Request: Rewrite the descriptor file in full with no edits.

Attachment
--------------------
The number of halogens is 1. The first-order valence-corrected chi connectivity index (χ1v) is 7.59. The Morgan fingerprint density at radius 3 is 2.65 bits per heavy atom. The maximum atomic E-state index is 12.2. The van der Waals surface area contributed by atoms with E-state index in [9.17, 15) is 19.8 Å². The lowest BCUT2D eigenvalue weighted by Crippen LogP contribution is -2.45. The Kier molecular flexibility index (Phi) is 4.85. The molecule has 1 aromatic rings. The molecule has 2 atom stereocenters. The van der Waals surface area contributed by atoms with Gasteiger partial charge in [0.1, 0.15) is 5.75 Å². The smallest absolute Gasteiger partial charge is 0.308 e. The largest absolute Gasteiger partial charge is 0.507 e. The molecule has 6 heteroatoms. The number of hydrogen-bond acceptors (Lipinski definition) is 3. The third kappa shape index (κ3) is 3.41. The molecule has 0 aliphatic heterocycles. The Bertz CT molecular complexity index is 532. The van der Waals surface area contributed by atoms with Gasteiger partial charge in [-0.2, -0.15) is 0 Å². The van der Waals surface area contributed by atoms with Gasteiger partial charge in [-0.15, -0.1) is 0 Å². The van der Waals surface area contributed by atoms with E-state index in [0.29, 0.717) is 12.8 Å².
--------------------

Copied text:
The number of halogens is 1. The first-order valence-corrected chi connectivity index (χ1v) is 7.59. The Morgan fingerprint density at radius 3 is 2.65 bits per heavy atom. The maximum atomic E-state index is 12.2. The van der Waals surface area contributed by atoms with E-state index in [9.17, 15) is 19.8 Å². The lowest BCUT2D eigenvalue weighted by Crippen LogP contribution is -2.45. The Kier molecular flexibility index (Phi) is 4.85. The molecule has 1 aromatic rings. The molecule has 2 atom stereocenters. The van der Waals surface area contributed by atoms with Gasteiger partial charge in [0.1, 0.15) is 5.75 Å². The smallest absolute Gasteiger partial charge is 0.308 e. The largest absolute Gasteiger partial charge is 0.507 e. The molecule has 6 heteroatoms. The number of hydrogen-bond acceptors (Lipinski definition) is 3. The third kappa shape index (κ3) is 3.41. The molecule has 0 aliphatic heterocycles. The Bertz CT molecular complexity index is 532. The van der Waals surface area contributed by atoms with Gasteiger partial charge in [-0.2, -0.15) is 0 Å². The van der Waals surface area contributed by atoms with Gasteiger partial charge in [-0.15, -0.1) is 0 Å². The van der Waals surface area contributed by atoms with E-state index in [0.29, 0.717) is 12.8 Å².